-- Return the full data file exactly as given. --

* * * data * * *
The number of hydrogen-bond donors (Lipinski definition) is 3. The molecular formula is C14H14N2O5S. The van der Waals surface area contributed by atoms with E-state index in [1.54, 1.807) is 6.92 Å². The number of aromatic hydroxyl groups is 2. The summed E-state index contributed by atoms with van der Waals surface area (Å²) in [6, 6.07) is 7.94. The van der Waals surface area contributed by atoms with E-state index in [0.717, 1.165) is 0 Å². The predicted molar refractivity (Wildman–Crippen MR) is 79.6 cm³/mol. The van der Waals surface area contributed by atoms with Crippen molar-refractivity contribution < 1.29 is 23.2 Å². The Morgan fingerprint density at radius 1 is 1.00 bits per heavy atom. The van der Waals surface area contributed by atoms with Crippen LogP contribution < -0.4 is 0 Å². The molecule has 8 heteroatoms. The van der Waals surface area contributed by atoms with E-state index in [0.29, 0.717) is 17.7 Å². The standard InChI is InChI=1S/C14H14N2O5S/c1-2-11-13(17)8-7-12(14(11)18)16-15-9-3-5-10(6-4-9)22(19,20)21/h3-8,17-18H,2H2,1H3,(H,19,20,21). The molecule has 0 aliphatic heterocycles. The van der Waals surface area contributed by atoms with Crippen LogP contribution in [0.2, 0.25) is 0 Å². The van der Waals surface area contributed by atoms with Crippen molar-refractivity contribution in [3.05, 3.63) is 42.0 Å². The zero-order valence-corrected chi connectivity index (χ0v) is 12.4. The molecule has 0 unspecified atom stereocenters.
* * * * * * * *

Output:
The number of hydrogen-bond donors (Lipinski definition) is 3. The molecular formula is C14H14N2O5S. The van der Waals surface area contributed by atoms with E-state index in [1.54, 1.807) is 6.92 Å². The number of aromatic hydroxyl groups is 2. The summed E-state index contributed by atoms with van der Waals surface area (Å²) in [6, 6.07) is 7.94. The van der Waals surface area contributed by atoms with E-state index in [0.717, 1.165) is 0 Å². The predicted molar refractivity (Wildman–Crippen MR) is 79.6 cm³/mol. The van der Waals surface area contributed by atoms with Crippen molar-refractivity contribution < 1.29 is 23.2 Å². The Morgan fingerprint density at radius 1 is 1.00 bits per heavy atom. The van der Waals surface area contributed by atoms with Crippen LogP contribution < -0.4 is 0 Å². The molecule has 8 heteroatoms. The van der Waals surface area contributed by atoms with E-state index in [0.29, 0.717) is 17.7 Å². The standard InChI is InChI=1S/C14H14N2O5S/c1-2-11-13(17)8-7-12(14(11)18)16-15-9-3-5-10(6-4-9)22(19,20)21/h3-8,17-18H,2H2,1H3,(H,19,20,21). The molecule has 0 aliphatic heterocycles. The van der Waals surface area contributed by atoms with Crippen LogP contribution in [0.2, 0.25) is 0 Å². The van der Waals surface area contributed by atoms with Crippen molar-refractivity contribution in [3.05, 3.63) is 42.0 Å². The zero-order valence-corrected chi connectivity index (χ0v) is 12.4. The molecule has 0 unspecified atom stereocenters.